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  • Print publication year: 2003
  • Online publication date: August 2009

18 - Neuro-Ophthalmological Emergencies

from SECTION III - SPECIFIC NEUROLOGICAL CONDITIONS

Summary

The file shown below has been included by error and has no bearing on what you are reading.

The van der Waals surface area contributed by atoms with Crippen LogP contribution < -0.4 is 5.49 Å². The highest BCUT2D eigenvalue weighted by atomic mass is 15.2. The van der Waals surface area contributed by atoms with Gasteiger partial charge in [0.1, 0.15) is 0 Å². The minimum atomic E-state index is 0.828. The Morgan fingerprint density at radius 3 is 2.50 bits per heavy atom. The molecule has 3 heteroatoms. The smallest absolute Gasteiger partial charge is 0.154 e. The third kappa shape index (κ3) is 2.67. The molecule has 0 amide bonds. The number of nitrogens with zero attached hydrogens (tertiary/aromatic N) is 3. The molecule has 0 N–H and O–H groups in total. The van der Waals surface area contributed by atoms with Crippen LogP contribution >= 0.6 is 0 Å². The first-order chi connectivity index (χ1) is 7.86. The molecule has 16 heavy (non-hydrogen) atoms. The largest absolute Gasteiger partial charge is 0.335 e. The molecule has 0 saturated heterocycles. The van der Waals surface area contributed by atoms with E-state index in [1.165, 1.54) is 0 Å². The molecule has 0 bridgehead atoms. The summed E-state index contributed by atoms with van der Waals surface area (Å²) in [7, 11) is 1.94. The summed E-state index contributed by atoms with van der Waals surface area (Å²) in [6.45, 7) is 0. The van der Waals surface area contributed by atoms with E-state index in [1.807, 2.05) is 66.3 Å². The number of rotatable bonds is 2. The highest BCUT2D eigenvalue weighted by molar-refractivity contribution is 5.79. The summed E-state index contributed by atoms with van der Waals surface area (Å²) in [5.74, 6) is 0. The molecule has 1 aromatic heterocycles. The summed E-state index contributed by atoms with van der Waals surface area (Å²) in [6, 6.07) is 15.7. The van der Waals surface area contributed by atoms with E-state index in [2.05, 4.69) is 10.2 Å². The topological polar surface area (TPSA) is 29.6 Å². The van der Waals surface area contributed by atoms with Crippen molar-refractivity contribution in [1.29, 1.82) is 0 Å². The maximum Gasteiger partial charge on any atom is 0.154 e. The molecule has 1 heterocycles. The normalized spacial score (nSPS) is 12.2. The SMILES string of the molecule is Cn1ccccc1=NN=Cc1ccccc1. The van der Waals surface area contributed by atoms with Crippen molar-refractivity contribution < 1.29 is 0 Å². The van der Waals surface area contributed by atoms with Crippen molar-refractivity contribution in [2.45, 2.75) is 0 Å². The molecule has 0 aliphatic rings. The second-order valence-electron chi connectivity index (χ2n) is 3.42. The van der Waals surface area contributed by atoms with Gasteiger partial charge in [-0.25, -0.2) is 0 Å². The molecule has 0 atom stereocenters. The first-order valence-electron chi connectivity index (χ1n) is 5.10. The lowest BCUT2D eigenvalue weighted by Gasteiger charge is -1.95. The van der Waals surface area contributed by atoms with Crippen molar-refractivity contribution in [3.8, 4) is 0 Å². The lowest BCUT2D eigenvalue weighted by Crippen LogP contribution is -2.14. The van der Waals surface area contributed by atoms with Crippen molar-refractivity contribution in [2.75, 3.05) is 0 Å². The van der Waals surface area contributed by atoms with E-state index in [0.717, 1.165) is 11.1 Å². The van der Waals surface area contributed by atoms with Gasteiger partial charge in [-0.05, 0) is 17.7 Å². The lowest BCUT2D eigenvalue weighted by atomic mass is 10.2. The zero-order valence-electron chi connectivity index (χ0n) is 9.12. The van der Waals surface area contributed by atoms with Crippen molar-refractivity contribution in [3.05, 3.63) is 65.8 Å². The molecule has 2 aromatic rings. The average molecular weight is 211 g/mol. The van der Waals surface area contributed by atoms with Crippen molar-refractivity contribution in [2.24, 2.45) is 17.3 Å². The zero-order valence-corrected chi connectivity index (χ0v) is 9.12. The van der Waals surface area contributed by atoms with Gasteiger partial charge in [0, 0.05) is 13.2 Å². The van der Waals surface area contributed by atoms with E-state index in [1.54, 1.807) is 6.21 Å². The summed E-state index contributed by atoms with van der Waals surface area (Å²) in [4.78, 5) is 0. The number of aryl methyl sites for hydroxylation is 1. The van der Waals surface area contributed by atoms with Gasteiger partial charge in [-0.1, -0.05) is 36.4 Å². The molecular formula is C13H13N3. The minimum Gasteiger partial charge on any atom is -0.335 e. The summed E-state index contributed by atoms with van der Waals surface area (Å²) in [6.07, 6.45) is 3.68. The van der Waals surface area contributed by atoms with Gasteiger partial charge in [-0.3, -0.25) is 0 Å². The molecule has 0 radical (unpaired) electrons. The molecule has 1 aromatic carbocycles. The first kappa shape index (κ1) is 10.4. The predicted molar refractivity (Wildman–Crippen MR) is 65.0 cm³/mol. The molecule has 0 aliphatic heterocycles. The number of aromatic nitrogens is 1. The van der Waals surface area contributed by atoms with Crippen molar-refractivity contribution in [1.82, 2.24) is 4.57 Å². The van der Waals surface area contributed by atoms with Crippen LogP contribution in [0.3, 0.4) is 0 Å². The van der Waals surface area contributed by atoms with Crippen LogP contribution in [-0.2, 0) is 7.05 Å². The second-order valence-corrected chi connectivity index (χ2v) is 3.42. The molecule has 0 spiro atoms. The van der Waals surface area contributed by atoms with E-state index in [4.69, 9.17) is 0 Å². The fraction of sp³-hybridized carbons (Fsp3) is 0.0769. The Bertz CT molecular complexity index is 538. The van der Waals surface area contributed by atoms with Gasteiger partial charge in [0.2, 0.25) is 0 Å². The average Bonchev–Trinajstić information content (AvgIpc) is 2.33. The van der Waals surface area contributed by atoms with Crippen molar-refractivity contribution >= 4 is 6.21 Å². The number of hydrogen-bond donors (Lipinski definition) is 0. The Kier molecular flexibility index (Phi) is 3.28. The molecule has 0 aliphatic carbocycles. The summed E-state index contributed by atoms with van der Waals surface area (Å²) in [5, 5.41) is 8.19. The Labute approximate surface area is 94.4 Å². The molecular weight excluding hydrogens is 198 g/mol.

Diplopia, visual loss, and pupillary asymmetry are important presentations of neuroophthalmologic emergencies. When evaluating a patient with diplopia, the most important initial step is to determine whether the diplopia is monocular or binocular. Binocular diplopia resolves when either eye is covered. Monocular diplopia usually results from ophthalmologic causes or refractive errors. Binocular diplopia results from ocular misalignment. Diplopia is most pronounced when looking in the direction of the limited extraocular movement regardless of cause. Neuro-ophthalmologic visual loss is divided into prechiasmal, chiasmal, or postchiasmal etiologies. Monocular visual loss indicates a lesion anterior to the chiasm. Pupils are evaluated for reactivity and size in light and dark environments. Anisocoria is defined as unequal pupil size. A significant percent (approximately 20%) of the population has minimal anisocoria without pathology, termed physiological or simple anisocoria. Only physiological anisocoria or Horner's syndrome produce anisocoria with normally reactive pupils.

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